Monday, June 28, 2010

University of Michigan Bans Industry Funded CME

As originally reported in a New York Times article last week, with more coverage today in Med Page Today, the University of Michigan School of Medicine has decided to end all industry support of CME as of January 1, 2011. According to the dean of the medical school, "the decision was based on a review of literature about the influence on clinical faculty of industry-funded CME." Apparently the decision was made after a series of "town hall meetings" at the university and after the Chairs of the academic departments voted to end commercial CME.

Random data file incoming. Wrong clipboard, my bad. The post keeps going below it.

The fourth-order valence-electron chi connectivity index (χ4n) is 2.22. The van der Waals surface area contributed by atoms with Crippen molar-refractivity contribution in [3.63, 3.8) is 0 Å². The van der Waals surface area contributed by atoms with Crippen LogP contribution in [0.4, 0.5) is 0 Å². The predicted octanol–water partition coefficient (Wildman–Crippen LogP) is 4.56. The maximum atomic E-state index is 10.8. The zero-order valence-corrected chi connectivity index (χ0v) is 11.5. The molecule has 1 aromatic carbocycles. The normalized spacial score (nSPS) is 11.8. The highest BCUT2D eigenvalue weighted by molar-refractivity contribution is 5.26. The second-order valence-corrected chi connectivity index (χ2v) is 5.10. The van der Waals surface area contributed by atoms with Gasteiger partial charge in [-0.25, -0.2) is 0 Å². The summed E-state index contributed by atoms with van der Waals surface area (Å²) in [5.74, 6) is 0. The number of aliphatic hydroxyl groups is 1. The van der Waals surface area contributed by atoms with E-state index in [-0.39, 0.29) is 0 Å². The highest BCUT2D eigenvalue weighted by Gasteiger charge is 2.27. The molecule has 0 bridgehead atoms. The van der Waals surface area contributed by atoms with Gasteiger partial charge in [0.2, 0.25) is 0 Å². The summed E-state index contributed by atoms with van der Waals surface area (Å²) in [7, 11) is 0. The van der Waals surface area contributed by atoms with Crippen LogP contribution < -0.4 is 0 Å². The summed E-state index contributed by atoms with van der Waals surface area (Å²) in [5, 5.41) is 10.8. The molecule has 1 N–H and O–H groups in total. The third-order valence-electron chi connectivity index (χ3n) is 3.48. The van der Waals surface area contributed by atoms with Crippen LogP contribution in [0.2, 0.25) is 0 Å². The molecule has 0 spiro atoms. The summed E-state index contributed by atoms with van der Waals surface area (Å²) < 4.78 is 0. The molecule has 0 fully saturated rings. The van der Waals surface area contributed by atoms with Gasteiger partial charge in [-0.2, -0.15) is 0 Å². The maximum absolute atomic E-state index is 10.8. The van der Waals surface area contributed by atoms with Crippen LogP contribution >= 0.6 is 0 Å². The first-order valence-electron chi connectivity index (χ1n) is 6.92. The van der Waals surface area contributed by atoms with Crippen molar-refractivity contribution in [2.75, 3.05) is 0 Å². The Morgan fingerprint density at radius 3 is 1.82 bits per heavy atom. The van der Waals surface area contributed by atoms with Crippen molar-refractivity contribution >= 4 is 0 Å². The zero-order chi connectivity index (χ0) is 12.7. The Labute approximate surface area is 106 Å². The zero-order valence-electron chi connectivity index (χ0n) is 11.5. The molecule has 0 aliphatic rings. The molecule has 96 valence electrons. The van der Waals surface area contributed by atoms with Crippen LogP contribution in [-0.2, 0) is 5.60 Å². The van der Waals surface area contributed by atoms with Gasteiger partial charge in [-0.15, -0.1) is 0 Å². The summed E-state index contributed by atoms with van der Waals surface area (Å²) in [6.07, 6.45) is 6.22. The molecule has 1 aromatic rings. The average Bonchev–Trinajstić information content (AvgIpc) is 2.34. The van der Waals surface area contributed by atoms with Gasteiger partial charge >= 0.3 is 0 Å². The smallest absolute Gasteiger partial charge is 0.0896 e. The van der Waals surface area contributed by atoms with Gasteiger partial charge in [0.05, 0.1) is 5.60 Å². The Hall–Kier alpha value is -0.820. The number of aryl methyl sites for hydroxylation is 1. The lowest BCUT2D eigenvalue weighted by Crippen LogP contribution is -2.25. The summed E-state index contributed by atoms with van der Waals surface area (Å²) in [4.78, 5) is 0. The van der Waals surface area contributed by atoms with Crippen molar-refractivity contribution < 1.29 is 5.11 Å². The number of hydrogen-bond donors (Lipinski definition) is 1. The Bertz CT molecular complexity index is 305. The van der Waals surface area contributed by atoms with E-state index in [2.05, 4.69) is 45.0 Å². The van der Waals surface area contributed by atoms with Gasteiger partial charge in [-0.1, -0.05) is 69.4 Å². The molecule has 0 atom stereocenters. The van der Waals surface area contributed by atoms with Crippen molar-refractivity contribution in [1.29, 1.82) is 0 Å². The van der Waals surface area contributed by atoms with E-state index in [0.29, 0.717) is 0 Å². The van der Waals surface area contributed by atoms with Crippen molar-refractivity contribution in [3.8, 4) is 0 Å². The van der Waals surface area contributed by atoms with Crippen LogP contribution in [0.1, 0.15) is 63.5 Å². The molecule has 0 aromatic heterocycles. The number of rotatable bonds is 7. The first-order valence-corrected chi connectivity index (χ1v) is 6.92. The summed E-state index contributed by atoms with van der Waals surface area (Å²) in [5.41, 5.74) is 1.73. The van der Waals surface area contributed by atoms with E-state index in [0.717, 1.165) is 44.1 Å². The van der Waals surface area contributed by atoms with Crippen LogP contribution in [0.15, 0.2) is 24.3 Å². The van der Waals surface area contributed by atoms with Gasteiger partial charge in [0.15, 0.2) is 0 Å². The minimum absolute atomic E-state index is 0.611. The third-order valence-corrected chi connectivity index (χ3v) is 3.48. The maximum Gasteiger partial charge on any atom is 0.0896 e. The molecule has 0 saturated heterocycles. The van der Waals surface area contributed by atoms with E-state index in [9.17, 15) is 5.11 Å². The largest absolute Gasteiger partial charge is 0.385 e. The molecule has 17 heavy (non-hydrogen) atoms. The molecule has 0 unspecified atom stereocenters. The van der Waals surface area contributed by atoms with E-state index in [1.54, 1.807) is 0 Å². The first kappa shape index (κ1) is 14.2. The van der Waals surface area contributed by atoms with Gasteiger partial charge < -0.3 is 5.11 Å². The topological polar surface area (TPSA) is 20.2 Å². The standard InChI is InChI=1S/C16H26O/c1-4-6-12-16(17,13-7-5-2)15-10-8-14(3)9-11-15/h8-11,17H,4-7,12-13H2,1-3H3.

We are witnessing a very gradual falling of the dominos, since U Michigan is now the fourth major medical institution in the U.S. to end commercial support of CME. In February of 2008, the Sloan Kettering Memorial Cancer Center in New York gave commercial CME the heave-ho (see my coverage here)
; East Carolina University's Brody School of Medicine is rapidly weaning its CME programs of industry support, to the point where currently only 0.75% of their CME budget is from industry; and Kaiser Permanente's mid-Atlantic region (which covers about 500,000 patients in Maryland, Virginia, and Washington DC) does not accept industry funding of CME. The new information on Brody School of Medicine and Kaiser was shared this past Friday at Pharmed Out's Prescription for Conflict conference at Georgetown University

Meanwhile, Stanford University is trying to distance itself from industry influence on CME, but is having a hard time giving up its addiction to the cash.